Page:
The Government could write off £2.5bn in child maintenance debts because it fears the money may never be recovered.
Almost a million families across the UK are still owed cash by the Child Support Agency (CSA), which was axed in 2012.
However, ministers now believe costs associated with attempting to collect the money are too high and “vast majority” of the debt is “now considered uncollectible”.
The CSA left debts totalling £3.7bn when it folded. Most of that figure is owed directly to families by absent parents, while some £1.2bn is owed to the public purse.
The Department for Work and Pensions (DWP) is expected to cancel the bulk of the debt under the proposals revealed in a report.
Debts, some of which date back more than 20 years, could be automatically written off if parents don’t reply to official letters within 60 days.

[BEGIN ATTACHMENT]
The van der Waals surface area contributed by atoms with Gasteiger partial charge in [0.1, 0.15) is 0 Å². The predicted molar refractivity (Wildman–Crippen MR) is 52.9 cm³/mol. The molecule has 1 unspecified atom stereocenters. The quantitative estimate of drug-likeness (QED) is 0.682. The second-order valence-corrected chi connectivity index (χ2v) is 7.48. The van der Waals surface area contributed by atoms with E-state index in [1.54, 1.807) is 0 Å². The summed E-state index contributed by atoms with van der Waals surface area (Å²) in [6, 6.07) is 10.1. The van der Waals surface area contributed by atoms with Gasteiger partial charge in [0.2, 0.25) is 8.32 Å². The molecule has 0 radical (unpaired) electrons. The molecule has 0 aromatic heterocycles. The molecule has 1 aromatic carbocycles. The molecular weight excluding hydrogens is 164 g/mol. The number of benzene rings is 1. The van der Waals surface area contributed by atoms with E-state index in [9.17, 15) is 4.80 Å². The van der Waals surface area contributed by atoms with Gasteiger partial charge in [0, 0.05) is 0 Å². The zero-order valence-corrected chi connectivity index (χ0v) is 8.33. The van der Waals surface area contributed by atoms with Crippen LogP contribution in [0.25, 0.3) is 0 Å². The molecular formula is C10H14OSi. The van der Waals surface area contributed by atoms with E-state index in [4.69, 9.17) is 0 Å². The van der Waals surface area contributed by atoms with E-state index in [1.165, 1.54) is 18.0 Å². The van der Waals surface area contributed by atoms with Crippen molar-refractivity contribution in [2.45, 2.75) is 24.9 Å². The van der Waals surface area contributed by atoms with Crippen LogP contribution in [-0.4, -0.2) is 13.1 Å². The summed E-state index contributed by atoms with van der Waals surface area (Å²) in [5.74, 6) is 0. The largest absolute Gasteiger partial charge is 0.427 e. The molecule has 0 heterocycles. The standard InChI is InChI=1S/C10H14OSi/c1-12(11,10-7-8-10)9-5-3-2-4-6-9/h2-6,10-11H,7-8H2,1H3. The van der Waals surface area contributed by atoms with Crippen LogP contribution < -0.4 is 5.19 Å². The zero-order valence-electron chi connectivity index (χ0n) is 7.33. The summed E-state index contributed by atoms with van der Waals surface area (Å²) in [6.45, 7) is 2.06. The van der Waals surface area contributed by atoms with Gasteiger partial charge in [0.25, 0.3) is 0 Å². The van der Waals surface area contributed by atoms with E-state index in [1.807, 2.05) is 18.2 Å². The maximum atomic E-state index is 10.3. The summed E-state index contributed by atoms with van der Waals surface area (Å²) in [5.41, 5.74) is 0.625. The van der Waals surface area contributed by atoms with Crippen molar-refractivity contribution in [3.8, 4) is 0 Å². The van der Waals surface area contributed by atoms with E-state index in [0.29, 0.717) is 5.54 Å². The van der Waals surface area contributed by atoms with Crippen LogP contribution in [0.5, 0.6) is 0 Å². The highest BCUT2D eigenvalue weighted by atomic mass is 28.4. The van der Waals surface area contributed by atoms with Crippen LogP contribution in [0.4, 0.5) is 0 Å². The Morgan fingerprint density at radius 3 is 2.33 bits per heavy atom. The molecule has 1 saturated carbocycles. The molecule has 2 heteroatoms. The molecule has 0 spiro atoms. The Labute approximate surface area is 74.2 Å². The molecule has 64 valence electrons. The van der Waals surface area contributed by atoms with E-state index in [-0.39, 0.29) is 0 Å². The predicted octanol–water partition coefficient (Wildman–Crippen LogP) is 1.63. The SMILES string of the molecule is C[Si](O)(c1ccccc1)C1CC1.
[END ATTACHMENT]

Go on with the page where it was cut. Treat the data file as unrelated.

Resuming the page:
“The mother, and it usually is a mother, has had to bring up these children without money which the Government has said they should have, and money the Government promised they would go and get for them – and then didn’t.”
DWP papers show around £100m of the collective debt will be cancelled automatically as the amounted owed are deemed too small to be worthwhile chasing.
There are an estimated 475,000 cases, equalling roughly £2.2bn of debt, where the DWP would offer parents a “final chance” to request the outstanding cash is chased.
The Government department believes up to £1.9bn of this debt could be written off by parents who do not progress to the collection stage.
The CSA was replaced in 2012 by the Child Maintenance Service, as ministers tried to draw a line under the agency’s record of backlogs and poor customer service.
A DWP spokeswoman said: “We spend £30m a year maintaining the old failing CSA systems where most of the debt relates to children who are now adults, and it would cost the Government a further £1.5bn to attempt to recover it.
“This situation is unsustainable, and that’s why we are consulting on options to address it.”
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